The quality of the writing and the production of the books certainly have a lot to do with it. If you read books by Martin Popoff, Joel McIver, Ian Chirste and John Tucker you know you’re going to get a well written and insightful book. But you’re right; the sheer amount of books on metal over the past decade has been staggering. And more books keep on getting produced. There’s a big market for autobiographies too – Dave Mustaine, Joey Kramer, Steve Tyler, Brian Johnson, Alice Cooper, Slash et al – have all released autobiographies (or semi-autobiographies) or are set to release them soon-ish. There’s also smaller press books out there like Bobby Blotzer, Brian Vollmer, Al Atkins, Biff Byford, Brian Tatler et al. Metal fans seems to love them. I certainly do. I don’t just write books myself but collect them. I have a bookcase, a very tall one, stocked with them. It’s also a way of preserving history. The internet can only do so much; I mean do you want to read an 80,000 word book online? I don’t! I want a book with words and pictures. Lots of words and pictures, in fact.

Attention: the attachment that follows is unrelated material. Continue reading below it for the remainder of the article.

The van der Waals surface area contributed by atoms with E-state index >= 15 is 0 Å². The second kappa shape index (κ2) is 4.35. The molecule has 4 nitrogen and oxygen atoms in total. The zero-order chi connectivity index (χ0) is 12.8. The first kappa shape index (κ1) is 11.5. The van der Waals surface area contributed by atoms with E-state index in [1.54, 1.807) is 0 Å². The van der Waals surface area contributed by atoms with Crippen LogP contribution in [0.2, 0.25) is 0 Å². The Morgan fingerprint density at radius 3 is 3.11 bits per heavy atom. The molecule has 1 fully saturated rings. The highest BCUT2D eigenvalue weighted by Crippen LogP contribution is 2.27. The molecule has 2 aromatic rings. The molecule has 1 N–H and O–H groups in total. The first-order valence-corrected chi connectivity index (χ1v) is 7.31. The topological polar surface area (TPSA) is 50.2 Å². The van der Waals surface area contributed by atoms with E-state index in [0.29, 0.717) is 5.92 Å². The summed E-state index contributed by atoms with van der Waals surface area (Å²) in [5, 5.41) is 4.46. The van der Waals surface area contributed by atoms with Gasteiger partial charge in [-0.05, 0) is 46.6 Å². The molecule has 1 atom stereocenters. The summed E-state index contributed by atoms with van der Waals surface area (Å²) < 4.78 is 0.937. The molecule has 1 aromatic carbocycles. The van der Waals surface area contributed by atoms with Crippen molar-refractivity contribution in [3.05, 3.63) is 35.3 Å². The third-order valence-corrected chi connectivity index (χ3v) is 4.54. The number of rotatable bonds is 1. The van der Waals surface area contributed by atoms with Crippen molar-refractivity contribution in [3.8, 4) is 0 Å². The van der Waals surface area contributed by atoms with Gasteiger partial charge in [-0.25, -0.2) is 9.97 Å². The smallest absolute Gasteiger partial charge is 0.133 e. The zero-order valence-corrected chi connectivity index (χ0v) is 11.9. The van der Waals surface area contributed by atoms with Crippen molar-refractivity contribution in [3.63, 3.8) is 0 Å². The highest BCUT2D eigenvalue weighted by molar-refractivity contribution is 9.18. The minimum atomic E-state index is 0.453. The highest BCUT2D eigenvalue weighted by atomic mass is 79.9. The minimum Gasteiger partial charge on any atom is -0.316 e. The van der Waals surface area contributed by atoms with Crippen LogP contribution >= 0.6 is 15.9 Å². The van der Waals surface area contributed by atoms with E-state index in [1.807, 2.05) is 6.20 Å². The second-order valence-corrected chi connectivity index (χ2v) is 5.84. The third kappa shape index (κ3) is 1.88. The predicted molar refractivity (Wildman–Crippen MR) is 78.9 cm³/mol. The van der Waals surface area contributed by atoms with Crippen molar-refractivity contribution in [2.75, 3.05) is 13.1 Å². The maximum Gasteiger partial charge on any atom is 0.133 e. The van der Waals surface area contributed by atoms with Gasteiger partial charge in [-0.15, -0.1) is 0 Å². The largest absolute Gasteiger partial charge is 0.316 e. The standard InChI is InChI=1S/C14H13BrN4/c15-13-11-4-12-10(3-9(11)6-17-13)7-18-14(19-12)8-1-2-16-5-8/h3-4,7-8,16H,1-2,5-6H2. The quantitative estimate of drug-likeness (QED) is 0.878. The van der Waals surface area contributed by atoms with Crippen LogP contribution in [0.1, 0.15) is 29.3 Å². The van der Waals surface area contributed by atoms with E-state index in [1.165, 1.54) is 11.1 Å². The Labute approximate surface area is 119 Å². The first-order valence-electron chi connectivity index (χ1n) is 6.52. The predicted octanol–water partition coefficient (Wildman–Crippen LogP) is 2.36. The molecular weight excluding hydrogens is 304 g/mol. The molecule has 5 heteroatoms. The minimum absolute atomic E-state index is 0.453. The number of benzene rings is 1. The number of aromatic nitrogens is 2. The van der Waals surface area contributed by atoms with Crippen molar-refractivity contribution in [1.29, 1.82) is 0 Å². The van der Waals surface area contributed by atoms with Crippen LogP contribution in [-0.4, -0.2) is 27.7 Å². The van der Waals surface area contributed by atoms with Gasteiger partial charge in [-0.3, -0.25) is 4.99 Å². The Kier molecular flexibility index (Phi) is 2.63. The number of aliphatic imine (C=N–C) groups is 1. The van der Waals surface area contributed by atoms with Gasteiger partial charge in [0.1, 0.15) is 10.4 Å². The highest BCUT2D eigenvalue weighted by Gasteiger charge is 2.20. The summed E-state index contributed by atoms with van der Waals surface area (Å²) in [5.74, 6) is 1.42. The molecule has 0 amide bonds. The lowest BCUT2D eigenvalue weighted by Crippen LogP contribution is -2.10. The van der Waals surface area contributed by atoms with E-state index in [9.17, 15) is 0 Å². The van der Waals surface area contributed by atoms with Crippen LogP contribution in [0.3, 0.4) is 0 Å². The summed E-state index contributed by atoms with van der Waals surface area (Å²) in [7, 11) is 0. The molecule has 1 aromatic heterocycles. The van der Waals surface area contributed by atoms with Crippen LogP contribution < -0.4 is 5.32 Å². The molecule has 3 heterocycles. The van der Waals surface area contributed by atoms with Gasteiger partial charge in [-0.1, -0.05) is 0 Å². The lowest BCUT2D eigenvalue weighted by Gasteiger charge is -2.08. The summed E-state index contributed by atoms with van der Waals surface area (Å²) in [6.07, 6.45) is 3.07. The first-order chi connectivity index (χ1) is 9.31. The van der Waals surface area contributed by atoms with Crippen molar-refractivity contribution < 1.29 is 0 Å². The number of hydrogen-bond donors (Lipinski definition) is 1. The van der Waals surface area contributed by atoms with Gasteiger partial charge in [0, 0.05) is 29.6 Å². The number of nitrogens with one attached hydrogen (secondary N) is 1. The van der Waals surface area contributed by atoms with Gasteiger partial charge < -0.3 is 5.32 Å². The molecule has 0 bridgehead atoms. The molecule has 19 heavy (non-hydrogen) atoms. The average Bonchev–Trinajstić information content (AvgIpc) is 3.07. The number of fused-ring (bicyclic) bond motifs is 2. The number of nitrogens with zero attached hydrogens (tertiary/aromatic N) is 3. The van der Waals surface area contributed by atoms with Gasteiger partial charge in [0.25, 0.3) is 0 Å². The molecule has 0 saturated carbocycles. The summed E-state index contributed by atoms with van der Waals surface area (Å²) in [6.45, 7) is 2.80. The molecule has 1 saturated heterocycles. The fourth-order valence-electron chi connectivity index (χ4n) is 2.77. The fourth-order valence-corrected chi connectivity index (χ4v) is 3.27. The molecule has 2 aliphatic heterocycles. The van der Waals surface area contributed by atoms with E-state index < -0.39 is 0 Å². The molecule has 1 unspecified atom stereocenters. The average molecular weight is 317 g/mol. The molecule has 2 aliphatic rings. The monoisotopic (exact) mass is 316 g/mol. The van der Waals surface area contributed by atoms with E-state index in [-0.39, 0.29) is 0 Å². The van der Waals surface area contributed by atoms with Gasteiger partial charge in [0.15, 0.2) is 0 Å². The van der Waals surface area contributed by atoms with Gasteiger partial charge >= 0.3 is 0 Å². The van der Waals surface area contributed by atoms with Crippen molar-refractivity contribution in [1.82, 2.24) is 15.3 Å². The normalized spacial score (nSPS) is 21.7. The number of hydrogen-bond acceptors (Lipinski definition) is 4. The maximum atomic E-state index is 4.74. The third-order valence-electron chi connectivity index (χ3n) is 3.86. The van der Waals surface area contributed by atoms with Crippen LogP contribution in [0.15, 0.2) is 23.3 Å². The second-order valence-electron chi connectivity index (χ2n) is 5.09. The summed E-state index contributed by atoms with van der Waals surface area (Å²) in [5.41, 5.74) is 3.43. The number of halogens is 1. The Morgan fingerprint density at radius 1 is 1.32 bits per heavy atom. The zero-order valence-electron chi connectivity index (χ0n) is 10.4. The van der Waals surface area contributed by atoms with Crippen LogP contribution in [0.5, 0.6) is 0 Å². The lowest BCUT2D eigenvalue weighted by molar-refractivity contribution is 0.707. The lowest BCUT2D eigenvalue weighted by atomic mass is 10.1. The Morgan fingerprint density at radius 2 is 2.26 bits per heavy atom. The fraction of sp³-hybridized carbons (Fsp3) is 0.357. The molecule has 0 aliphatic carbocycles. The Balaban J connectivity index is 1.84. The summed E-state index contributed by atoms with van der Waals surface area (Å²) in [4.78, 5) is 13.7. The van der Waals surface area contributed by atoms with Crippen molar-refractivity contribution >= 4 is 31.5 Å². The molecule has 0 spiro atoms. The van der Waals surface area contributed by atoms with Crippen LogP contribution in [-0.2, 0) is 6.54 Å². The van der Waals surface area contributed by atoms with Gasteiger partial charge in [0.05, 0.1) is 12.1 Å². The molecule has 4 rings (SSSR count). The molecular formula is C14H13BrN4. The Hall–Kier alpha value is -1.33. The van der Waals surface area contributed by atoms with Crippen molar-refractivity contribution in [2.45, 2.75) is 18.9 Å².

Conversely traditional metal magazines have taken a bit hit with many flagship magazines  going bankrupt, getting sold and/or changing format.  What do you think is the reason?

Recently, it has obviously got to do with the rise in printing costs and the lack of enthusiasm for labels wanting to take out ads making the publishers very hard to fund the magazines. Costs go up and people just can’t afford to pay out that kind of money any more for a magazine when most of the information is online. Sure, you pay for quality writing and an authority over the subject but you have to stop at some point and £5 per magazine is a lot. Publishers rebrand magazines in an effort to entice new readers but they lose the loyal readers and are no better off. It’s hard out there. Like I said, Mojo and Classic Rock are just about the best here because the writing is excellent and so is production, but they’re also costly. If you want it though you will pay for it.